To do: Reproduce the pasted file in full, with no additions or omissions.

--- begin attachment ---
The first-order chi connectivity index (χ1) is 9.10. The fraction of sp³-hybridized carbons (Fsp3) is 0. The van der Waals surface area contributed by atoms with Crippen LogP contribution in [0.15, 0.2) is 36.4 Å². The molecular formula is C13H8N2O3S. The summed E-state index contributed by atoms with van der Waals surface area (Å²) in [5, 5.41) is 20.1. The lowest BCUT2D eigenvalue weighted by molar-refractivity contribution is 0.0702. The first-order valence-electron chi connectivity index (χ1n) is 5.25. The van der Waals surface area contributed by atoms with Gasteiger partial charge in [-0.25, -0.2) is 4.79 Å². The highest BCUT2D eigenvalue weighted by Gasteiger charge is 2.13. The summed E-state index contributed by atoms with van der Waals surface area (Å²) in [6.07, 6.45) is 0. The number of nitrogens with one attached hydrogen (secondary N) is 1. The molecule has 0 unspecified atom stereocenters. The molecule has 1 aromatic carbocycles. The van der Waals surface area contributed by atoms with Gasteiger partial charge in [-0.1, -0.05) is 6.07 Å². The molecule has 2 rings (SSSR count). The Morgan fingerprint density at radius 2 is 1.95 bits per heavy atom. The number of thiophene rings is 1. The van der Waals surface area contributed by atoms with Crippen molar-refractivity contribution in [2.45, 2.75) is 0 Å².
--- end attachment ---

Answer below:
The first-order chi connectivity index (χ1) is 9.10. The fraction of sp³-hybridized carbons (Fsp3) is 0. The van der Waals surface area contributed by atoms with Crippen LogP contribution in [0.15, 0.2) is 36.4 Å². The molecular formula is C13H8N2O3S. The summed E-state index contributed by atoms with van der Waals surface area (Å²) in [5, 5.41) is 20.1. The lowest BCUT2D eigenvalue weighted by molar-refractivity contribution is 0.0702. The first-order valence-electron chi connectivity index (χ1n) is 5.25. The van der Waals surface area contributed by atoms with Gasteiger partial charge in [-0.25, -0.2) is 4.79 Å². The highest BCUT2D eigenvalue weighted by Gasteiger charge is 2.13. The summed E-state index contributed by atoms with van der Waals surface area (Å²) in [6.07, 6.45) is 0. The number of nitrogens with one attached hydrogen (secondary N) is 1. The molecule has 0 unspecified atom stereocenters. The molecule has 1 aromatic carbocycles. The van der Waals surface area contributed by atoms with Gasteiger partial charge in [-0.1, -0.05) is 6.07 Å². The molecule has 2 rings (SSSR count). The Morgan fingerprint density at radius 2 is 1.95 bits per heavy atom. The number of thiophene rings is 1. The van der Waals surface area contributed by atoms with Crippen molar-refractivity contribution in [2.45, 2.75) is 0 Å².